Buying a home might be one of the biggest purchases you’ll ever make. Since buying a home entails more time, energy, and capital than purchasing other items such as new appliances, it’s wise to be as prepared as possible. This is especially true when it comes to applying for your mortgage.
To ensure you properly line up your financing, here are a few steps to take before applying for a home mortgage:
Determine a budget
What should I do before applying for a mortgage?
The first step is to determine a budget. You’ll want to identify a budget that you can reasonably afford and won’t leave you feeling deprived. Make sure you can pay your bills, cover other lifestyle costs, and save for your other financial goals like retirement.
To get comfortable with a mortgage payment, you may want to begin setting aside the estimated payment amount a few months before you begin applying for a mortgage. By acting as though you’ve started to make mortgage payments, it gives you time to adjust to the added costs and make any modifications as needed.
Determining a budget before you apply for a mortgage will ensure you don’t take on a loan larger than you can financially handle.
Review your credit score
When determining your eligibility for a loan, mortgage lenders will review your credit history among other factors to gauge how financially responsible you are.
According to Experian, a credit score above 800 is considered exceptional and a credit score above 740 is considered good, while a credit score below 669 is considered fair, and a poor credit score is below 579. The higher your credit score, the more favorable rates you’ll receive. This can save you thousands of dollars over the life of the loan.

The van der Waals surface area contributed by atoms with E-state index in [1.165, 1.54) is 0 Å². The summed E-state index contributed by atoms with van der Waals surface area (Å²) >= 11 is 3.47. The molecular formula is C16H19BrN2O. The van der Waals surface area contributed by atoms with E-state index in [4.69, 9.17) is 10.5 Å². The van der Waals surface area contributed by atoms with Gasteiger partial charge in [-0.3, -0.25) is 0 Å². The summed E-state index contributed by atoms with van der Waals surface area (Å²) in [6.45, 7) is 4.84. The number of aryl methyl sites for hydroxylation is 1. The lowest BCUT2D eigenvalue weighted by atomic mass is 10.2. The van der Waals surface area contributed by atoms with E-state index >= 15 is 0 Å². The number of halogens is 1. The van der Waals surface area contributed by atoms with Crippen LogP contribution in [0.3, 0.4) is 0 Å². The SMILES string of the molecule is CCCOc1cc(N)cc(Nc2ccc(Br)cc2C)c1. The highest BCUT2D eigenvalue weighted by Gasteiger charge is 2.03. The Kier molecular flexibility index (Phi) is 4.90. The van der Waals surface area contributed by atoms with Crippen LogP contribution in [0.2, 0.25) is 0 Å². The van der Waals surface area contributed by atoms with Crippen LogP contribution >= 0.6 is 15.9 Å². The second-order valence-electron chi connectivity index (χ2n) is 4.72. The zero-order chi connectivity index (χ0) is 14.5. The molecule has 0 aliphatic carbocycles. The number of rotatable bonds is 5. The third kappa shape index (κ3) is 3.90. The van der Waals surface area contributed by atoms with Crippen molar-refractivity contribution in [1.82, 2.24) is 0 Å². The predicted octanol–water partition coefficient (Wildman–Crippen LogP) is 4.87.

What if my credit score is low?
If your credit score is low, there are a few steps you can take to increase it.
First, you should improve your credit history. This means making all of your payments in full and on time throughout the life of any loans or payments you have.
The second is to maximize your credit utilization. Part of your credit score is measured by how much of your total credit you’re using, and you should always use less than a third of what is available to you. Therefore, if your credit card limit is $9,000, you should strive to use less than $3,000 at a time. You may also want to strive to pay off your revolving debt balances. By decreasing your revolving debt balances, you can lower your credit utilization rate.
Finally, an easy way to boost your credit score is to avoid taking out new lines of credit or closing old ones. Your credit history should show consistency, and by opening and closing new accounts, you may damage your credit score.
Gather required documentation
You can prepare to apply for a home mortgage by ensuring you have all the documents you’ll need. To receive pre-approval, you will be required to show a series of documents before formally applying for your home loan. These documents will prove your income and financial situation.
The first documents that you should have available are your proof of consistent employment and income. This typically means that you’ll have to show a pay stub from the last 30 days. This should also show your year-to-date income.